Divorce is well-known to be one of the most stressful events a person can go through in life. When you think of divorce, you often think of expensive and traumatic court battles – protracted over a long period of time and resulting in a great degree of distress for everyone involved.

Whilst any marriage breakdown is bound to cause upset, there is a lesser-known approach to divorce that might be a much more suitable, not to mention affordable, solution for many couples.

Collaborative Law is an emerging approach to handling the breakdown of a marriage, where specially trained solicitors are instructed by both parties and a commitment is made to avoid going down the Court route. The husband and wife set the agenda and pace of the process throughout, allowing them to deal with matters important to them at the same time as controlling costs.

Collaborative law offers a much more holistic approach to resolving issues amicably and allows more creative solutions to problems than might not be achievable within the restrictions of the Court process. In my experience, it is especially effective where children are involved as it typically makes couples look at the effects on children and the long term impact, bringing in specialist counsellors if appropriate.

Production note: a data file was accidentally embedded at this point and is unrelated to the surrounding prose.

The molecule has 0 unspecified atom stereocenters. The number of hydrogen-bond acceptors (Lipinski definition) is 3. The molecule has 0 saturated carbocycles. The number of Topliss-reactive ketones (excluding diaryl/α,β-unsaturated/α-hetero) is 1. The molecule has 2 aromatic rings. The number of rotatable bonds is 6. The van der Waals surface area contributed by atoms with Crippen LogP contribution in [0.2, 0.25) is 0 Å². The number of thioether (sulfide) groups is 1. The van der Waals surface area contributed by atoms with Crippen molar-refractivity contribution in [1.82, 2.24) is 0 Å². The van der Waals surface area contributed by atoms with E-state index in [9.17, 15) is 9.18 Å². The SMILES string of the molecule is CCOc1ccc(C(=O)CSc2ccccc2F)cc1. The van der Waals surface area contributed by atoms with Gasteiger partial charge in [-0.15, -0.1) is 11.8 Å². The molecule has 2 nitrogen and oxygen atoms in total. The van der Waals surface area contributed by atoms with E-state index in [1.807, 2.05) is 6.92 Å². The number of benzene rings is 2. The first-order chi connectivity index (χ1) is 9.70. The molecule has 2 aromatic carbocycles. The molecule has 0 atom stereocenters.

In today’s cost-conscious world, people are looking for better value for money at every turn – and getting divorced is no exception.  Where costs can easily spiral during Court proceedings, the collaborative method allows for decisions to be reached in a much more cost effective manner – ultimately leaving more in the ‘pot’ for both parties, and their children in the long term.

It is important to remember that although a divorce is still likely to be one of the worst experiences of your life, there are ways in which it might be possible to lessen the strain. To discuss the options available to you when it comes to divorce, please do not hesitate to call and speak to one of our specialist family lawyers for free initial advice.

By Barry Bunyan, Collaborative Law Solicitor